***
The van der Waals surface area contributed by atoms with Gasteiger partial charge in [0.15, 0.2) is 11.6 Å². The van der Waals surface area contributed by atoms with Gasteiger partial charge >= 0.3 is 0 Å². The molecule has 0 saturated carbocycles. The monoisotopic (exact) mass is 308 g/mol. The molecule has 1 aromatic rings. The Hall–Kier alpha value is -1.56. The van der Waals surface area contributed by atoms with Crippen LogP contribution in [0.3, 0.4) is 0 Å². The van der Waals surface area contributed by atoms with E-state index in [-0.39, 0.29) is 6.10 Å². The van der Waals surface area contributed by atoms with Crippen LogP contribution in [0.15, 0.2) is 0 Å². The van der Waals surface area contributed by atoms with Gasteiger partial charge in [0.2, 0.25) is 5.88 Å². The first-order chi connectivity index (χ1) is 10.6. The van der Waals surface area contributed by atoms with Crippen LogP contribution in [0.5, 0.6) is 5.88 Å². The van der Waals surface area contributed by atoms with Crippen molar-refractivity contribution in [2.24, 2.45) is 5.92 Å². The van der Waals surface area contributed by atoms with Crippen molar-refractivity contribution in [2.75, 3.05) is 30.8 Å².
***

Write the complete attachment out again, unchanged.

The van der Waals surface area contributed by atoms with Gasteiger partial charge in [0.15, 0.2) is 11.6 Å². The van der Waals surface area contributed by atoms with Gasteiger partial charge >= 0.3 is 0 Å². The molecule has 0 saturated carbocycles. The monoisotopic (exact) mass is 308 g/mol. The molecule has 1 aromatic rings. The Hall–Kier alpha value is -1.56. The van der Waals surface area contributed by atoms with Crippen LogP contribution in [0.3, 0.4) is 0 Å². The van der Waals surface area contributed by atoms with E-state index in [-0.39, 0.29) is 6.10 Å². The van der Waals surface area contributed by atoms with Crippen LogP contribution in [0.15, 0.2) is 0 Å². The van der Waals surface area contributed by atoms with Gasteiger partial charge in [0.2, 0.25) is 5.88 Å². The first-order chi connectivity index (χ1) is 10.6. The van der Waals surface area contributed by atoms with Crippen LogP contribution in [0.5, 0.6) is 5.88 Å². The van der Waals surface area contributed by atoms with Crippen molar-refractivity contribution in [2.24, 2.45) is 5.92 Å². The van der Waals surface area contributed by atoms with Crippen molar-refractivity contribution in [2.75, 3.05) is 30.8 Å².